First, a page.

The Framers were wise enough not to invest any one branch of the government with too much power and to balance the power of the federal government with the power of the individual states. The vast expansion of the powers of the federal government has, to my mind, been one of the chief causes of our current divisiveness. Every age has its divisions, but the national character of our current divisions has much to do with the nationalization of every political problem, from commerce to contraception and from airlines to abortion. Increasingly, we don’t talk to our state senators or representatives or trundle off to our state capitals, since these political actors have more and more been rendered feckless, forced to wait (as we all must) for the ultimate judgment of this or that federal court.
Next week, several hundred thousand people will travel to Washington, DC, for the annual pro-life march. Whenever I go, I resent having to travel for long hours to a city filled with the sort of rich people I dislike immensely: the kind who make their living sucking money out of the federal coffers to support increasingly lavish lifestyles. (DC supports several of the richest counties in America.) Citizens like me should be able to drive to our local state capital and disagree there.
Years ago, when I was attending a conference where Justice Scalia was a speaker, I mentioned my disgust at having to demonstrate on the steps of the Supreme Court. Scalia replied: “And we don’t listen to you!” By this he meant that judges are not supposed to be swayed by public pressure. We perversely end up petitioning the one branch of government that the Framers of the Constitution wished to insulate from public pressure. This has much to do with the Court “legislating from the bench,” of course, but the results are absurd either way. We should be petitioning our legislators at the steps of the state capitol. And yet they would say, rightly, that the decision has been stripped from them by the Court. And so back we go to demonstrate in front of the Court that is (supposedly) not listening.
Democracy is Hard: Patience and the Promise of a New Federalism
Democracy is hard. Tyranny is much easier, though it’s often not very pleasant. It’s easy to imagine that having someone “take control” will be better than the hard slog of working things out with all the various parties in our republican form of government. But to imagine that is to surrender to a dangerous illusion, an illusion the Framers understood better than many in the nation currently do. The kind of government the Framers left us requires patience and forbearance. We need to love our country enough to love our fellow citizens. We need to care enough about the common good to care about what our neighbors think.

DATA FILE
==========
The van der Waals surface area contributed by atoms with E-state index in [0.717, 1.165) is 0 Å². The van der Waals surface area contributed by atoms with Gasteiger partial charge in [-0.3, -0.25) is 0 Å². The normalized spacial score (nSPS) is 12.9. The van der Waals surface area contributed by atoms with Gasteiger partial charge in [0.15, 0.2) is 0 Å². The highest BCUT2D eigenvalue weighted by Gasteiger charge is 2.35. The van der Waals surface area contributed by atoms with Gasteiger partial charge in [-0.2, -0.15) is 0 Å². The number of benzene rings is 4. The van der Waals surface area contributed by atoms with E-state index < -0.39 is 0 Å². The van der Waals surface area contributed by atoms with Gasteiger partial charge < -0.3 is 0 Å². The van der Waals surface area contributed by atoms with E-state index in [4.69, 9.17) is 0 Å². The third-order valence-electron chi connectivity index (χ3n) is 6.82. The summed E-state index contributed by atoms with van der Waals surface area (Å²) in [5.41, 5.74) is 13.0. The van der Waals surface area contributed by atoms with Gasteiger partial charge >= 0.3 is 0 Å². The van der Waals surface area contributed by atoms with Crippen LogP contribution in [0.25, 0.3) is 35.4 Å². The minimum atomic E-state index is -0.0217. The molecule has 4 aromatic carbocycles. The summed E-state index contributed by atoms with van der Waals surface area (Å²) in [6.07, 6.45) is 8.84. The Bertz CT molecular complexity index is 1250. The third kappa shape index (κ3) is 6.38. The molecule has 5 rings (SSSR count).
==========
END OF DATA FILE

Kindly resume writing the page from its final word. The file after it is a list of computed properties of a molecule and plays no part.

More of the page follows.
Perhaps this is something we could all agree on in the coming years, liberals and conservatives alike: we need what Ronald Reagan called in his first campaign a “New Federalism” designed to reset the balance of powers envisioned by the Framers. No more president as king; no more legislating from the federal bench; no more non-legislated rules from the federal bureaucracy. All of these are simply the temptations of power. They are temptations to “do good” as our side sees it, but they will ruin us in the long run, because giving in to those temptations by either side results in ugly politics and the (not entirely unfounded) conviction that “everything is at stake”—every liberty, every right, every religious and conscience protection, every part of my private life—during each federal election.
Trump won the election. I may not like it, but that’s the reality I have to live with. I can live with it, because we have a constitutional order that, if we all respect it and defend it, will protect us all from one man’s or one party’s excesses. Those protections will only work, however, if we all agree to abide by them no matter who is currently “in” and who is “out.”
I am a Catholic first and foremost, and in an important sense, I’m always “out” with any of our current political regimes. But I can speak my mind and appeal to the consciences of my elected officials. If I think their judgments are corrupt, I can vote against them. I can do these things because I am protected by the Constitution.
But a piece of paper is only as good as the devotion people have to the fundamental ideals it expresses. If we sweep our house clean of that document, what demons will take up residence in our nation in its place?
Will I respect the election of a man like Donald Trump? Yes. Because that’s the law. I may disagree with you, but I will defend your right to speak your mind. Others have already given their lives to defend that right and to defend the Constitution that protects all our rights and freedoms. We owe it to them to be faithful to the precious gift handed down to us at so great a cost. We owe it to them to be patient with one another, especially when it seems that chaos and confusion are all that is left to us. “Patriotism” isn’t merely something you show in a parade; it means bearing the cross of having to deal with people with whom you disagree, but whose lives are bound to yours as yours is to theirs, in a long, difficult, patient, and sometimes painful search for the common good.
Randall B. Smith is the Scanlan Professor of Theology at the University of St. Thomas in Houston, Texas.